to maintain position with the ship, the pilot deftly hops upon the jacob ladder and
ascends, something none of us would probably ever choose to do.  Sonny casually looking
around, seemingly oblivious to the anxiety we felt, would he fall away from the
ship coming close if not under the churning propeller astern, would we be
sucked beneath the side.  Then having being relived
in the wheelhouse, the New Ross pilot would be seen sauntering down the side of
the ship, leg out over and onto the ladder, and waved off by the crew.  Once he had a foot aboard, Sonny with a deft
touch on the wheel effortlessly drew the Morning Star II away and departed from
the ship.

Pilot climbing the Jacob ladder

My preference was for going alongside tankers, which rather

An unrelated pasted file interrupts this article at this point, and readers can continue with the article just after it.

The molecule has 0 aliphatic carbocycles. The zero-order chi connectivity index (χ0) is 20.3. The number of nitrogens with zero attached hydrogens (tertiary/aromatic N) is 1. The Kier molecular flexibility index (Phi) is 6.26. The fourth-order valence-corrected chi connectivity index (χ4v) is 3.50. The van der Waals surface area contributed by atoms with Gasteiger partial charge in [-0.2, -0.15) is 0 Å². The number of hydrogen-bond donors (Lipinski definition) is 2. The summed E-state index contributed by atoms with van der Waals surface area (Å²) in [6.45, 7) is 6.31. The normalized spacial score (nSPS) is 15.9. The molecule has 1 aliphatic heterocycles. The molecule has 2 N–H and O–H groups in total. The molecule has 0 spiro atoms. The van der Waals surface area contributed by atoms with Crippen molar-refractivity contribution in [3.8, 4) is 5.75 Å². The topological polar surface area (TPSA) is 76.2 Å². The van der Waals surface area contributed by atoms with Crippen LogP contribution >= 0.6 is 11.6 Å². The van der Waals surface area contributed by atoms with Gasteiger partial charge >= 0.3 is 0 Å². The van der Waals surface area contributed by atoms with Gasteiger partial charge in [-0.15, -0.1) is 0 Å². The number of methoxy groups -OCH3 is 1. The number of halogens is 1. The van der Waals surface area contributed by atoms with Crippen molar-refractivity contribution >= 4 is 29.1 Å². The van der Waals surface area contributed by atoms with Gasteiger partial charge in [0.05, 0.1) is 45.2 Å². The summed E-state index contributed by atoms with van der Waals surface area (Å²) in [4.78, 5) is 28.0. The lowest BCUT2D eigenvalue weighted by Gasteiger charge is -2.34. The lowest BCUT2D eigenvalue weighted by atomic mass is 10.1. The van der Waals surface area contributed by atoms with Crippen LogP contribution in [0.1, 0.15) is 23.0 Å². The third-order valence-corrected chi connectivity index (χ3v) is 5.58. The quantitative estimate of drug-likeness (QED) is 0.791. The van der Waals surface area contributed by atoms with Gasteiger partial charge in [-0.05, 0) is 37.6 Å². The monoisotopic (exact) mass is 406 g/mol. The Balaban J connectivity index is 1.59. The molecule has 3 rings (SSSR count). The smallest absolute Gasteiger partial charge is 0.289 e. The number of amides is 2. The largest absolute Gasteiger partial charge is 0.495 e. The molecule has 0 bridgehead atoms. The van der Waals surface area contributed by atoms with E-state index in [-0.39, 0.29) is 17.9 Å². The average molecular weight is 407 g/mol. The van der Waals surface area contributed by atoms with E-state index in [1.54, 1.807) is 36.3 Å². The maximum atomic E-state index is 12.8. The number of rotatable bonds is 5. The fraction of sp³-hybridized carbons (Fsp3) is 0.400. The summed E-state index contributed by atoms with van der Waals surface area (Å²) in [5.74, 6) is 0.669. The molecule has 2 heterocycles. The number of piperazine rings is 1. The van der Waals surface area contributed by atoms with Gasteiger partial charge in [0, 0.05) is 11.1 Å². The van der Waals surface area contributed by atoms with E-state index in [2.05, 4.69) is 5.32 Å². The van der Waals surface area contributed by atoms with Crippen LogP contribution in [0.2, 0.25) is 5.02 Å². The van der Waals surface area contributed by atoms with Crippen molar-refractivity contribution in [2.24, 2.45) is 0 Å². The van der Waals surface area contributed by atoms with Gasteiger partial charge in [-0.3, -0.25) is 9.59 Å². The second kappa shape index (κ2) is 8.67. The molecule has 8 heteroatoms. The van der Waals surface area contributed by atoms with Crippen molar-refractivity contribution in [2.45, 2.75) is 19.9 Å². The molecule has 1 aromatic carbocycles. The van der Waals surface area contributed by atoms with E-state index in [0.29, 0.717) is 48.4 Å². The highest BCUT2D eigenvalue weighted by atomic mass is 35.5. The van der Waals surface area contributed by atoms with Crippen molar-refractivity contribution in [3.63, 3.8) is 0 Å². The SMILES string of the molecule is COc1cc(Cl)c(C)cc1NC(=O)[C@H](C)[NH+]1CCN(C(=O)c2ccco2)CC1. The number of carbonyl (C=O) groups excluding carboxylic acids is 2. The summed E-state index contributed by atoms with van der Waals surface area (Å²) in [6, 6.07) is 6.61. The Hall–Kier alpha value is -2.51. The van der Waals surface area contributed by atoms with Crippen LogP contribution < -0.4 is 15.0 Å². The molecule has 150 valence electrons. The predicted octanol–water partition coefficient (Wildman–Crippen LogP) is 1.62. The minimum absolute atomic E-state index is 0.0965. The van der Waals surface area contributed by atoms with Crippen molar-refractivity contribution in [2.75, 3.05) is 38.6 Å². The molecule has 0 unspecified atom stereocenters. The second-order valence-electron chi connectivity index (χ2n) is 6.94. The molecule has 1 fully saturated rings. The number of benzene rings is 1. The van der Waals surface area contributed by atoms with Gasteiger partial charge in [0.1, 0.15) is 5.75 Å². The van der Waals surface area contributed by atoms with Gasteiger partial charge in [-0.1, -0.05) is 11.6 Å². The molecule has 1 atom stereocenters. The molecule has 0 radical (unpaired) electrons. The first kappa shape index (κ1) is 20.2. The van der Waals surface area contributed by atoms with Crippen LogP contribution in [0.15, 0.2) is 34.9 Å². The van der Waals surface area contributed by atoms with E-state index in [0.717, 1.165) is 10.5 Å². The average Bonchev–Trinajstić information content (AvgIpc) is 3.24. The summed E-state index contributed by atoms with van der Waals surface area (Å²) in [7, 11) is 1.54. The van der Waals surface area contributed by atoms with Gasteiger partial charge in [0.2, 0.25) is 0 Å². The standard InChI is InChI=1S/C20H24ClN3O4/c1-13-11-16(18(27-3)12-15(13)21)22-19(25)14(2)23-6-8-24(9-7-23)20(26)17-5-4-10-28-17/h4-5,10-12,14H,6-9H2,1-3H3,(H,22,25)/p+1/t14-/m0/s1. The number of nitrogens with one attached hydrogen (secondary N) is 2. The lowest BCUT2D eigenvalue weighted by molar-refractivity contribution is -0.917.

than a high side, had a railing and you could see much more of the ship and her
fittings. The NO SMOKING sign seemed strangely out of place on a ship, as
everyone I associated with ships and pilotage smoked, well, with the exception
of Sonny. 

All in all a magical era.  A time when health and safety and all manner
of regulation were yet to be devised and jobs to oversee them yet to be created.  In some ways it was a bad time for children.  We know that from the various scandals that
have come to light.  But it was also a
great time to be a child, when we had freedom, were left to create our own entertainment,
when parental fears, screen time and mobile devices were yet to suck up so much of children’s time and